Although most of my work is with microfinance institutions, I have the good fortune to catch up with great institutions doing quite innovative work every now and then. D.Net is one such institution, who I interned with way back in 2006. Most of their work is in the realm of ICT4D (ICT for Development) and over the years they have pushed out a couple of quite successful technology-reliant solutions.
One of the latest one they are working on is this concept called the Info Lady. It’s an entrepreneurial woman who is provided skills training and a notebook and other digital equipment, who goes around in a bike in her own community and those near it and provides livelihood information, usually for a fee. Sounds a little … far-fetched, right?
Turns out, it actually works and is a sustainable business model. The original idea was inspired by D.Net’s success with Pallitathya Kendras, or Village Information Kiosks where people would come to these centers and obtain all manners of livelihood information for a fee. The Info Lady model simply extends this idea by taking that information to the doorsteps of clients, literally.
There are 90 possible services that could be provided, but based on demand most Info Ladies provide 20 to 25 services. Offerings include everything from health services (blood pressure, pregnancy tests etc.) to information on income generation activities to assistance for workers seeking employment abroad to taking pictures or videos at weddings. In fact, the last one has turned out to be quite popular and is also a good source of income for the Info Ladies.
Info Ladies require a fair bit of training on domain knowledge and technical expertise, which requires an extensive training program over a couple of weeks. The program is being rolled out in a handful of districts. There are 57 Info Ladies in the field at the moment, with 105 undergoing training. The target is to have 300 Info Ladies offering their services by the end of the quarter.
There is an upfront cost to getting the Info Ladies set up. The total up-front cost can vary between $1,500 to $2,000 depending on the equipment options. D.Net is subsidizing a part of the costs, but the Info Lady is expected to come up with most of it on her own, or take responsibility for most of it. One option is a 3-yr loan from the public National Bank that comes with a 3-month grace period and a 9% interest rate (commercial interest rates are around 19%). The average earnings reported is about $150 per month, which makes a monthly loan servicing amount of $50-$60 conceivable. By the way, the highest consistent earnings reported is a little over $600; while this can’t be taken as the average scenario, it does show the earning potential of the practice.
D.Net is also trying to get the Bangladeshi Diaspora involved by getting them to sponsor Info Ladies – another hallmark of D.Net projects.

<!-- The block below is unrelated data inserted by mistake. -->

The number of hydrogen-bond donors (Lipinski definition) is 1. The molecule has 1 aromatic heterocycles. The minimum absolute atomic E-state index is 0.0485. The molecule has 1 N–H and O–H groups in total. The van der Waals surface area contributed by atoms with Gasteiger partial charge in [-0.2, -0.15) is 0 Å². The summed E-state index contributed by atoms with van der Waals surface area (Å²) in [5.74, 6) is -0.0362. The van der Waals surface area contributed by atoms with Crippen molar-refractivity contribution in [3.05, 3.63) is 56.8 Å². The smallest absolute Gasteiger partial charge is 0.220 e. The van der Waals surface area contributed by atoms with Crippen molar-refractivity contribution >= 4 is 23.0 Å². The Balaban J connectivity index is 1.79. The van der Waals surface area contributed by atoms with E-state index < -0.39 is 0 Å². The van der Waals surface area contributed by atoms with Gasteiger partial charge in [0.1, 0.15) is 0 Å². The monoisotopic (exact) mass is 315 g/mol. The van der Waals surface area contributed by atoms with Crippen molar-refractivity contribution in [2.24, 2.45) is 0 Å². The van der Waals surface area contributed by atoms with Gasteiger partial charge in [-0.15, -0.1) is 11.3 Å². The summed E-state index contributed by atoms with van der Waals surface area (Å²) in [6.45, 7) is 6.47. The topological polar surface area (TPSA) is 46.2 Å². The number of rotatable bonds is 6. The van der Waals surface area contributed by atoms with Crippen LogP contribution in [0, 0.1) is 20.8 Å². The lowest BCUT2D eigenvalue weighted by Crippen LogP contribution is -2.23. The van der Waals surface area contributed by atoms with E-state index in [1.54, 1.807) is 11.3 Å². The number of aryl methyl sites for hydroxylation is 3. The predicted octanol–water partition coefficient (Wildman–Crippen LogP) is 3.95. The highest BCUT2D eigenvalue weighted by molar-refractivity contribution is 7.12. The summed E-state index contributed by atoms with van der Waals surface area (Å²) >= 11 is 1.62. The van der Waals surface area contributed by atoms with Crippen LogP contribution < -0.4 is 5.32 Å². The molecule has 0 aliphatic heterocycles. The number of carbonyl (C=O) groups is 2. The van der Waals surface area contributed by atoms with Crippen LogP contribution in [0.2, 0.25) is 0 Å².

Here’s an article that came out in The Daily Star (link to an archive because the paper’s website is currently migrating to a new one..). And here’s a powerpoint that gives a bit more detail on what an Info Lady does:
There’s poverty everywhere …
We’ve spent a fair bit of time talking about various methods to study poverty and development in this blog, ranging from plain vanilla surveys to financial diaries, RCTs and portfolio analytics, and it has all been within the context of developing countries. It is a reality that poverty exists in the developed world too, including the most vibrant economy in the world, the US. This post will talk about the US Financial Diaries program.
Just to put things in context, here’s a map of the world showing poverty percentages compared to the national poverty line:
… including the US
This tells us between 10% and 20% of the population live below the poverty line in the US. The Oracle provides us with some more detail:
Poverty is a state of privation or lack of the usual or socially acceptable amount of money or material possessions. According to the U.S. Census Bureau data released Tuesday September 13, 2011, the nation’s poverty rate rose to 15.1% (46.2 million) in 2010, up from 14.3% (approximately 43.6 million) in 2009 and to its highest level since 1993. In 2008, 13.2% (39.8 million) Americans lived in relative poverty. In 2000, the poverty rate for individuals was 12.2% and for families was 9.3%. In November 2012 the U.S. Census Bureau said more than 16% of the population was impoverished, and almost 20% of American children live in poverty.
And details can be found in all its glory right from the horses mouth; some of the highlights are copy/pasta-ed below:
- In 2011, the family poverty rate and the number of families in poverty were 11.8 percent and 9.5 million, respectively, both not statistically different from the 2010 estimates.
- As defined by the Office of Management and Budget and updated for inflation using the Consumer Price Index, the weighted average poverty threshold for a family of four in 2011 was $23,021.
- The poverty rate for males decreased between 2010 and 2011, from 14.0 percent to 13.6 percent, while the poverty rate for females was 16.3 percent, not statistically different from the 2010 estimate.
- In spring 2012, 9.7 million young adults age 25-34 (23.6 percent) were additional adults in someone else’s household. The number and percentage were both unchanged from 2011.
- In 2011, 13.7 percent of people 18 to 64 (26.5 million) were in poverty compared with 8.7 percent of people 65 and older (3.6 million) and 21.9 percent of children under 18 (16.1 million).
- The South was the only region to show changes in both the poverty rate and the number in poverty. The poverty rate fell from 16.8 percent to 16.0 percent, while the number in poverty fell from 19.1 million to 18.4 million. In 2011, the poverty rates and the number in poverty for the Northeast, Midwest and the West were not statistically different from 2010. The poverty rate in the South was not statistically different from the rate in the West. In addition, the Northeast poverty rate was not statistically different from the rate in the Midwest.
More than one in eight individuals living in poverty is bad, right, given the relative abundance of wealth in the US? Consider the fact that 16 million (22%) of all children live in poverty – a number exacerbated along ethnic lines (38% of Black and 35% of Hispanic communities) and one can see how this is an important issue to address in the US. [Source for numbers.]
Enter the US Financial Diaries
There’s been much renewed interest in the lives of the poor since financial armageddon a few years ago. Michael Barr’s No Slack: The Financial Lives of Low-Income Americans is a recent publication that based on 1,000 in-depth surveys that elaborate various ways in which the financial system “fails the most vulnerable Americans”. The U.S. Financial Diaries project is driven by similar motivations – it wants to understand how low-income individuals and households manage their financial lives.